ALEXANDRIA, VA - MAY 11: Ella Murray, 9, plays with her father, Joe and brother, A.J. as they hid under a blanket at home May 11, 2017 in Alexandria, VA. She has a rare skin disease - Epidermolysis Bullosa or EB. Babies born with EB or are called butterfly children because their skin is as fragile as butterfly wings. Even light friction from clothing can cause new wounds. (Photo by Katherine Frey/The Washington Post via Getty Images)
ALEXANDRIA, VA - MAY 11: Female super heroes grace Ella Murray's favorite mug as she eats oatmeal for dinner May 11, 2017 in Alexandria, VA. Ella has a rare skin disease called Epidermolysis Bullosa or EB. Babies born with EB are called butterfly children because their skin is as fragile as butterfly wings. Even light friction from clothing can cause new wounds. (Photo by Katherine Frey/The Washington Post via Getty Images)
ALEXANDRIA, VA - MAY 11: Joe and Ella Murray chat before Ella has to go to bed May 11, 2017 in Alexandria, VA. Ella has a rare skin disease called Epidermolysis Bullosa or EB. Babies born with EB are called butterfly children because their skin is as fragile as butterfly wings. Even light friction from clothing can cause new wounds. (Photo by Katherine Frey/The Washington Post via Getty Images)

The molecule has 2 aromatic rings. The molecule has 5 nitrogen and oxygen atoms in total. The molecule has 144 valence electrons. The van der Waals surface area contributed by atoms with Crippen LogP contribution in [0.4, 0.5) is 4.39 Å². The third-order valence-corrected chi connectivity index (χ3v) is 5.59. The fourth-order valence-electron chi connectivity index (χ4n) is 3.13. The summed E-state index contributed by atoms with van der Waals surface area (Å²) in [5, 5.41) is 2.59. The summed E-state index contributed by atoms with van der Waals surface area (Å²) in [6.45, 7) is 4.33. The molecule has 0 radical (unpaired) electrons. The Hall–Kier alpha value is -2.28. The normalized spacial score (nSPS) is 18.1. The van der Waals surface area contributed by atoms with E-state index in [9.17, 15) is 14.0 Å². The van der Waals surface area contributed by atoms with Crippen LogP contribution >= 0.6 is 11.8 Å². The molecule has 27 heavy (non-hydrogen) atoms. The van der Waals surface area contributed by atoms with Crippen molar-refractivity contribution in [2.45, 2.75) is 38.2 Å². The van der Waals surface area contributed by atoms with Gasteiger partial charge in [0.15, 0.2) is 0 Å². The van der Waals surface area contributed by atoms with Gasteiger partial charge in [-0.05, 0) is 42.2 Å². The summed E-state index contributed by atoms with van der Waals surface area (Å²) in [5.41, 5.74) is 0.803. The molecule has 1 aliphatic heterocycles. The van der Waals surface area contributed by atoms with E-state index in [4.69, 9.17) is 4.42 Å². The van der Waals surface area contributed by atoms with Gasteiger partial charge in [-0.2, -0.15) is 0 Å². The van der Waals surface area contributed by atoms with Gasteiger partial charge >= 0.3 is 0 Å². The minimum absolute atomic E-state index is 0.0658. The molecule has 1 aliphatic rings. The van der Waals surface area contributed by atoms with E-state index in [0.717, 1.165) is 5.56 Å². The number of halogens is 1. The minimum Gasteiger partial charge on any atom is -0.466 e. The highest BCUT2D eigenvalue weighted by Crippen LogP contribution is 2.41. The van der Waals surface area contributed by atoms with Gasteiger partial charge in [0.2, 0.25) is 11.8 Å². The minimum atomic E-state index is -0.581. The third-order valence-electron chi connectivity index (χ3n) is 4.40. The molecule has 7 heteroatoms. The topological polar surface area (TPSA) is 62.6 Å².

ALEXANDRIA, VA - MAY 11: Joe Murray tucks his daughter Ella into bed May 11, 2017 in Alexandria, VA. Ella has a rare skin disease called Epidermolysis Bullosa or EB. Babies born with EB are called butterfly children because their skin is as fragile as butterfly wings. Even light friction from clothing can cause new wounds. (Photo by Katherine Frey/The Washington Post via Getty Images)
ALEXANDRIA, VA - MAY 11: Ella Murray, 9, navigates the stairs as she prepares for her thrice-weekly routine of changing her bandages May 11, 2017 in Alexandria, VA. Ella has a rare skin disease called Epidermolysis Bullosa or EB. Babies born with EB are called butterfly children because their skin is as fragile as butterfly wings. Even light friction from clothing can cause new wounds. (Photo by Katherine Frey/The Washington Post via Getty Images)
ALEXANDRIA, VA - MAY 11: Ella Murray, 9, brushes her teeth before bedtime May 11, 2017 in Alexandria, VA. Ella has a rare skin disease called Epidermolysis Bullosa or EB. Babies born with EB are called butterfly children because their skin is as fragile as butterfly wings. Even light friction from clothing can cause new wounds. (Photo by Katherine Frey/The Washington Post via Getty Images)